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Henry J. Ross vs William A. Grimshaw

Source: Reports Of Cases Illinois
Written: 1849

Robert R. Greene, administrator de bonis non of Henry J. Ross, v. William A.

Appeal from Pike.

1. Executor — service to, for estate; claim, against estate. When a person
renders services for the benefit of the estate of a decedent, at the instance
of the executrix thereof, his claim for compensation is not a personal demand,
against the executrix; but, on the death of the executrix, may be enforced
against the estate, for the benefit of which the services were rendered.

2. Same. The acts of an executrix, rightfully done in her official character,
are landing on the estate which she represents.

This was a suit commenced by the appellee before the court of probate of Pike
county, against the appellant, to recover twenty-five dollars, claimed as a
fee, for prosecuting a suit, in the name of Hopestill Ross, as executrix of
Henry J. Ross, deceased, against certain parties by the name of Tucker and
Sealey. A judgment was recovered on that suit, against Tucker and Sealey, and
the money collected upon it was paid to the appellant as the administrator de
bonis non (the executrix having died) of the estate of the said H. J. Ross.
Before the probate court, the appellee recovered a judgment for the value of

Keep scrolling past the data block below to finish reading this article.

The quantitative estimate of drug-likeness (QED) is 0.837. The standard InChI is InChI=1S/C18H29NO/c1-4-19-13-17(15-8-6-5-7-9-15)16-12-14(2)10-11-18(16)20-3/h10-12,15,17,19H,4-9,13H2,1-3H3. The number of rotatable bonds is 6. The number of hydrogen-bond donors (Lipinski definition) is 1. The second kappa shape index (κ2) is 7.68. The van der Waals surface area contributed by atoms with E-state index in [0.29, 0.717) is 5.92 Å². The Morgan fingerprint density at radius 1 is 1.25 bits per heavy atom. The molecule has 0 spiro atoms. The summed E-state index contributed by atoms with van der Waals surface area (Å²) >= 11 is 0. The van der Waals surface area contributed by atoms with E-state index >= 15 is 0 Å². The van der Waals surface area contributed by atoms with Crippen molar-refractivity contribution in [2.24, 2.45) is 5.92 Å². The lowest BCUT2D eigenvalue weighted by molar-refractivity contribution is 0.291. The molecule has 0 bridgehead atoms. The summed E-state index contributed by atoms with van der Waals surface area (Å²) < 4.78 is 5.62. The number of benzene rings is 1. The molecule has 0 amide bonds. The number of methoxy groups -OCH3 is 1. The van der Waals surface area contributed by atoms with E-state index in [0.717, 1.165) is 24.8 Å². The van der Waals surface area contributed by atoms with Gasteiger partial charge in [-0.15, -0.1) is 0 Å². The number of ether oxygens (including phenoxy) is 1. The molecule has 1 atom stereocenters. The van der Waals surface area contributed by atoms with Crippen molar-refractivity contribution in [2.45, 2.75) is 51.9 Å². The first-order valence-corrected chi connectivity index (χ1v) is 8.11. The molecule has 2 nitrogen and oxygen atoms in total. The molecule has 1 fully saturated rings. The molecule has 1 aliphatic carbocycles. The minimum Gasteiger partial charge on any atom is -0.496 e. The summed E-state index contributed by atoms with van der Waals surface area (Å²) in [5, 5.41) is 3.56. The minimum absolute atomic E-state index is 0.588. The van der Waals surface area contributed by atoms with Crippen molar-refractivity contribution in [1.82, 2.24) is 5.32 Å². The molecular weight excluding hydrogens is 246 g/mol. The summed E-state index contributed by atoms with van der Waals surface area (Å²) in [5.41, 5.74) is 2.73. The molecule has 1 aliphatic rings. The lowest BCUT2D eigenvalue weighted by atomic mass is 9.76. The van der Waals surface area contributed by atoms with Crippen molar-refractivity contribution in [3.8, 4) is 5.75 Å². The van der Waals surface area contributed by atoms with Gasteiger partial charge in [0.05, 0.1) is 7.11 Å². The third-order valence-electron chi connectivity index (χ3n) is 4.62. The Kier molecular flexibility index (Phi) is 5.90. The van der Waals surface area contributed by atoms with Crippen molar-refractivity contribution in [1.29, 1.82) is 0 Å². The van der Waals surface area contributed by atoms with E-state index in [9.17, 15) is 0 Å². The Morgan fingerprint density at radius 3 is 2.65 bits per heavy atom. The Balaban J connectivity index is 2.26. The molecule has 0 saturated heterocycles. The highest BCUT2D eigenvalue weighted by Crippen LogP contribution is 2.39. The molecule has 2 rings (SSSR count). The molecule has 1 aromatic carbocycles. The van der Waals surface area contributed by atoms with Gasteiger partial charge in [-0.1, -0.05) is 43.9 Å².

his services, from which an appeal was taken to the circuit court of the
county; in which court a trial was had before Minshall, judge, and a jury,
resulting in a verdict for the appellee for the same sum of twenty-five
dollars; upon which a judgment was entered, directed to be levied of the goods
and chattels, etc., in the hands of the appellant to be administered, and for
costs. From this judgment of the circuit court, an appeal is taken to this

Wm. Thomas, for appellant, made the following points in argument: The right of
action upon the note of Tucker and Sealey was in Hopestill Ross. She, alone,
could maintain an action for the recovery of the money due thereon. 1 Chitty,
38; 2 H. Blackstone, 563, note a; M'Henry v. Ridgely, 2 Scam., 310; M'Connell
v. Thomas, ibid, 314; 2 Starkie, 318; 3 East, 400 to 409. If Hopestill Ross
had died, before judgment against Tucker and Sealey, the right of action upon
the note would have survived to the executor, and not to the administrator of
H. J. Ross. Toller on Ex., 431-2; 1 Williams on Ex., 556, 643, 656-7. Upon the
death of Hopestill Ross, her executor alone could proceed by scire facias,
upon the judgment. Toller on Ex., 441, 448, 450; 2 Saunders, 72 n.

Although it may be true, that if the note of Tucker and Sealey had been given
for a debt due to, or a liability in favor of H. J. Ross, in his life time, or
for a liability to the executrix, in her fiduciary right, a special action
might have been sustained in the name of the administrator de bonis non, yet
no such state of fact exists, or was pretended in this case. Catherwood v.
Charband, 8 Eng. Com. Law Rep., 46; King, etc. ex., Stephenson v. Thorn, 1
Term Rep., 487; Carne and wife v. Watts, 6 East, 408.

No evidence was given in respect to the solvency or insolvency of the estate
of H. J. Ross, and the judgment should have been made payable in the course of
administration, and not out of goods, etc., in the hands of appellant, to be
administered. Peck, Adm. etc., v. Stevens, 5 Gilman, 127. The judgment for